I can’t see well, I see the sides of the bus, there are the numbers there, this one is 1224, I know it already. I mean, at night, because during the day it’s so hard (Reginaldo).

The transport is a mess. Now there’s only one bus line. It’s hard to get to the doctor’s office, and I’m always late. It’s good to live in the center though, because many places are at a walking distance (Mauro).

The distances in the center of Salvador, of colonial origin, before motorized vehicles (RISÉRIO, 2004RISÉRIO, Antônio. Uma história da cidade da Bahia. 2. ed. Rio de Janeiro: Versal, 2004.) are smaller, making it possible to walk between neighborhoods. This and the diversified use of the space with commerce and other services, allows for an intense occupation of the area by pedestrians. Mauro, however, who uses crutches due to amputation, reports difficulties precisely because of the intense movement of people on the area's narrow sidewalks, which do not meet the demand (JACOBS, 2014JACOBS, Jane. Morte e vida de grandes cidades. São Paulo: Martins Fontes, 2014.).

Sometimes I go out and run errands, but there are so many people outside that I’m afraid someone will step on me.

Milton, who lives between the Historic Center of Salvador and the Minas Gerais state countryside, compares the two realities. Here he discusses the topography of the area, the conflict between pedestrians and drivers, and the importance of green areas (WHO, 2008).

Walking around here is almost impossible, because of the slopes [...] I’d never ride a bike here in Salvador. To me the traffic here is the most dangerous in Brazil. Drivers don’t care about pedestrians. In a lot of cities in Minas Gerais, car drivers stop for you to cross the street.

I exercise more in Minas. There is a stream there, and they built a sidewalk at the edge of the stream, it became a walking path. It is even healthier to walk along the edge of the stream, there I walk 5 times a week. Here I’m lazy.

Therefore, aspects that do not depend on the control of professionals and patients are also determinant for the difficulty in changing lifestyle (BUSS; FILHO, 2007BUSS, Paulo Marchiori; PELLEGRINI FILHO, Alberto. A Saúde e seus Determinantes Sociais. PHYSIS: Rev. Saúde Coletiva, Rio de Janeiro, v. 17, n. 1, p. 77-93, jan./apr. 2007.). These depend on the initiative of employers, the government and industries, in order to produce better quality food at affordable prices, and provide conditions so that diet and physical activity can be implemented.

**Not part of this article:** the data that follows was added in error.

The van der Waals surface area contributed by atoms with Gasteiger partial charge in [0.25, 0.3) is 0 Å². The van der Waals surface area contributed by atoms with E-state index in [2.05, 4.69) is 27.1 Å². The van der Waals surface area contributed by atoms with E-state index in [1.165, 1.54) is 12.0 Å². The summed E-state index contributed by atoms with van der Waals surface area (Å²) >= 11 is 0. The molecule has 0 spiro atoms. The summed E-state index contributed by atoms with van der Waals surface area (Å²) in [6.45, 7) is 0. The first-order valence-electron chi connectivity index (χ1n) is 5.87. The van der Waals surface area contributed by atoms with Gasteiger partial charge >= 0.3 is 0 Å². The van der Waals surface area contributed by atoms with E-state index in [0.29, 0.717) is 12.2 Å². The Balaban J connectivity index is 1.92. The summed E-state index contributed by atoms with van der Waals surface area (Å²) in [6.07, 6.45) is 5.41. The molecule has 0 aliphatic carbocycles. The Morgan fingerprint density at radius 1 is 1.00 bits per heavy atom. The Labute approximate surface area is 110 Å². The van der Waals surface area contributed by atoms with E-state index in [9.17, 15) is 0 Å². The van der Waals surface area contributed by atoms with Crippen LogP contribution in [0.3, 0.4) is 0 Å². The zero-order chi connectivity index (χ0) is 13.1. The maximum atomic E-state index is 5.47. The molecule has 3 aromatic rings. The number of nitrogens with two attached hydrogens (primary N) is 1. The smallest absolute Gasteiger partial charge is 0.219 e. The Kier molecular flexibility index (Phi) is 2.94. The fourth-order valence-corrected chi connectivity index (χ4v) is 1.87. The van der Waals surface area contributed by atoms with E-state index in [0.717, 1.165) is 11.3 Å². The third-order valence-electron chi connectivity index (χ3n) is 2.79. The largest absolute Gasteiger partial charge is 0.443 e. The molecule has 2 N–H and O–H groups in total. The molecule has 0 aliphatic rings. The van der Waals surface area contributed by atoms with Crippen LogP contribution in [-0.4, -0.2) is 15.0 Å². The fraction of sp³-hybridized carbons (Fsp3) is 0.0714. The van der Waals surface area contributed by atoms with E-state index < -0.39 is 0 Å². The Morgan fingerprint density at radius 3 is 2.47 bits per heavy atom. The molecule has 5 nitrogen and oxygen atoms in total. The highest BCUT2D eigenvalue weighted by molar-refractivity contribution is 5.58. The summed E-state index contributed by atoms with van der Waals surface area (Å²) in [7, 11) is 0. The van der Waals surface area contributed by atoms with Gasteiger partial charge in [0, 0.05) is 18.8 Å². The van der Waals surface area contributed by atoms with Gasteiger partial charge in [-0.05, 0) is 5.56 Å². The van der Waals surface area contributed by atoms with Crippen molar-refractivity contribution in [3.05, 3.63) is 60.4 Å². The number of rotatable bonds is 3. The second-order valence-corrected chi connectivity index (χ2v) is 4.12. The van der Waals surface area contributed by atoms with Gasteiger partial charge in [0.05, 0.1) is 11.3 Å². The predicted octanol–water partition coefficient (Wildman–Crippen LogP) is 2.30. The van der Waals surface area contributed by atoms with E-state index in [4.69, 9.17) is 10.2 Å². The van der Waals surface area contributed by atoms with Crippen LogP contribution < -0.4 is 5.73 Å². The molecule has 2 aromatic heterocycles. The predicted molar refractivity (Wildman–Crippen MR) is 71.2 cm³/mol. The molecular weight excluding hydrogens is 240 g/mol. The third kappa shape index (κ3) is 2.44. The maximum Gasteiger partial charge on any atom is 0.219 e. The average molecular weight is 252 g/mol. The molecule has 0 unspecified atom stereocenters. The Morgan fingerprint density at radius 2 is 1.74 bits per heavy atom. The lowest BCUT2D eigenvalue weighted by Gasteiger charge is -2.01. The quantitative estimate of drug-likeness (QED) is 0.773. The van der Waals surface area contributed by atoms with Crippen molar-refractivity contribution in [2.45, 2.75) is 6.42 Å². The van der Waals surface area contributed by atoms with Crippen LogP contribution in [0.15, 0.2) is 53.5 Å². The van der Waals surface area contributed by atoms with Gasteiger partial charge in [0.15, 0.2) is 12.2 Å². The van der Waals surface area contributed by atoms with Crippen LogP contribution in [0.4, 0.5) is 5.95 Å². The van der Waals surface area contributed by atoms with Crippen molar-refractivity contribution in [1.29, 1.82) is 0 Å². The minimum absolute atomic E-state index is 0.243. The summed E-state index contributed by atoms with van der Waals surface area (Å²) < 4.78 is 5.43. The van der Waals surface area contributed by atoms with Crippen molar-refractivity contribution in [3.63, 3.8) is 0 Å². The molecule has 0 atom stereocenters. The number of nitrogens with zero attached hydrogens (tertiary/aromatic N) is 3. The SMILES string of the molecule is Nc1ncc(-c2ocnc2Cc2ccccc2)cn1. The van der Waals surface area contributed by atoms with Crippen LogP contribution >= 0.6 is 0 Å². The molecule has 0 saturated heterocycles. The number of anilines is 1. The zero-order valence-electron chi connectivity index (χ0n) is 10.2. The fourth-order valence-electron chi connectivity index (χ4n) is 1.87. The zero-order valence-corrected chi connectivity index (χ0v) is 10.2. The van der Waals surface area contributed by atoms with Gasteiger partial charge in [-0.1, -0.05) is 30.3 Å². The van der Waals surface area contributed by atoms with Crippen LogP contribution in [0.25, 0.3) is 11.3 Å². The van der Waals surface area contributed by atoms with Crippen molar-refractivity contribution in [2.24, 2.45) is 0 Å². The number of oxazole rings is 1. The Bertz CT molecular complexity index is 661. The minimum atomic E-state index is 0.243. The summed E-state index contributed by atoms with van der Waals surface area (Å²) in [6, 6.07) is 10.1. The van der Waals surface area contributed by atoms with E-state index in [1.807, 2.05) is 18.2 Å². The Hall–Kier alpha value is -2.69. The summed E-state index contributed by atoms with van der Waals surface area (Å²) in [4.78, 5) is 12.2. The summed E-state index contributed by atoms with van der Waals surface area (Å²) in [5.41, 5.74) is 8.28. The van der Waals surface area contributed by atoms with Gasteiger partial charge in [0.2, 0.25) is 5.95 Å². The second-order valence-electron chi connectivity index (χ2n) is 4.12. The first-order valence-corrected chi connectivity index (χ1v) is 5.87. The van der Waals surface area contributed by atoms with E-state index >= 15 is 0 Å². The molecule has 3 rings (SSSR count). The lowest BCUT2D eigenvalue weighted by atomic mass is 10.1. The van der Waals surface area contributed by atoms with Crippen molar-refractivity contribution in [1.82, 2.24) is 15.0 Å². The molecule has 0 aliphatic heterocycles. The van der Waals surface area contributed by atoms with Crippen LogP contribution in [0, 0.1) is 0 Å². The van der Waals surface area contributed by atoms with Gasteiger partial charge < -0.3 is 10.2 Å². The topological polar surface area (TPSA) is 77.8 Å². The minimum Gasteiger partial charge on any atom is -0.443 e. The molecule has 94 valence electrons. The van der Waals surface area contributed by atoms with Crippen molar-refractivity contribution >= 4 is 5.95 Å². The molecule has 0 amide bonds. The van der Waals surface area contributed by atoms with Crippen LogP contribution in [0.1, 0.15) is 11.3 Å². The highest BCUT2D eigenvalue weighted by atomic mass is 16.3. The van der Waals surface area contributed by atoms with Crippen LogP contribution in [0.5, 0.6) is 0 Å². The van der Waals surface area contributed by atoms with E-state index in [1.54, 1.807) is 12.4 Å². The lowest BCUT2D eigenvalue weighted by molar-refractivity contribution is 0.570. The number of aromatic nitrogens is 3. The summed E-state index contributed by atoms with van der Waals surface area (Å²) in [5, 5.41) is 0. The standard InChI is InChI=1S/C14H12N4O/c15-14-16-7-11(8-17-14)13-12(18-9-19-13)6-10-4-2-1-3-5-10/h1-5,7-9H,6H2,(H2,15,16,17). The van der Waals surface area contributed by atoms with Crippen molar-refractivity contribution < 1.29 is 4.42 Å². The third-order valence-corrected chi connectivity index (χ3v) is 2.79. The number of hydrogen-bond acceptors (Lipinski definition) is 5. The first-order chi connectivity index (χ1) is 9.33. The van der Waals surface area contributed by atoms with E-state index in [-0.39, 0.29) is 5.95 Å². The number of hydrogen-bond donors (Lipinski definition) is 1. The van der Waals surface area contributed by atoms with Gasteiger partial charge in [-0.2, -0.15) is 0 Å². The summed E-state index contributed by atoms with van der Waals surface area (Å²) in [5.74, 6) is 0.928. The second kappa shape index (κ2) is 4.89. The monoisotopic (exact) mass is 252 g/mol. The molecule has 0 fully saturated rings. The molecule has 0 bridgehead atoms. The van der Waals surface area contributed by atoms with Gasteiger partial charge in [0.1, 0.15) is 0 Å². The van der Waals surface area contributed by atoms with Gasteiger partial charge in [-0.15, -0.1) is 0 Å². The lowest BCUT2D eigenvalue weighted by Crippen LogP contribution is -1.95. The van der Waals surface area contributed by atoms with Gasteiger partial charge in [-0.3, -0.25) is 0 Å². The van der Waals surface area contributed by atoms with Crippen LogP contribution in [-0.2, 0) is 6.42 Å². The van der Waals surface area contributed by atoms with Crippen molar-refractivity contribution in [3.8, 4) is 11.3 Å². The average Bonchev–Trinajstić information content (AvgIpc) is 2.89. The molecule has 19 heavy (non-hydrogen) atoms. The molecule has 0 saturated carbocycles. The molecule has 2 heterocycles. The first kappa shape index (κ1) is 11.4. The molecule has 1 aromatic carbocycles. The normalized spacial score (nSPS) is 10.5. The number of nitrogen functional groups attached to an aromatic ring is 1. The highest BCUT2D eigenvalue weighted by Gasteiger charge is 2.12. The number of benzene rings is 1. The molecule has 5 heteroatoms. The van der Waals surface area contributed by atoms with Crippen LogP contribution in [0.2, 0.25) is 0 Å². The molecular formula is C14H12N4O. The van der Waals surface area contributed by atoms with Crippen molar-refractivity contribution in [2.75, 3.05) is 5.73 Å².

Conclusion

In the final analysis, lifestyle changes will always be a decision of the diabetic patient. All the factors analyzed here facilitate or hinder decision making to change habits. By understanding this multifactoriality, the health professional can plan more effective strategies, in collaboration with the patient. Public policies also need this analysis to be discussed and implemented.

This study can generate hypotheses and direct quantitative investigations; however, due to its qualitative characteristic, it does not allow generalizations to be obtained (MINAYO, 2014MINAYO, Maria Cecilia de Souza. O desafio do conhecimento. 14. ed. São Paulo: Hucitec, 2014.). Therefore, further studies will increase knowledge on the subject, thus improving the basis for interventions.

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  • 1
    Typical food from Salvador, consisting of ox fried spleen.

Publication Dates

  • Publication in this collection
    06 Dec 2021
  • Date of issue
    2021

History

  • Received
    03 Jan 2019
  • Accepted
    18 Nov 2019
  • Reviewed
    14 Oct 2021
IMS-UERJ RJ - Brazil
E-mail: publicacoes@ims.uerj.br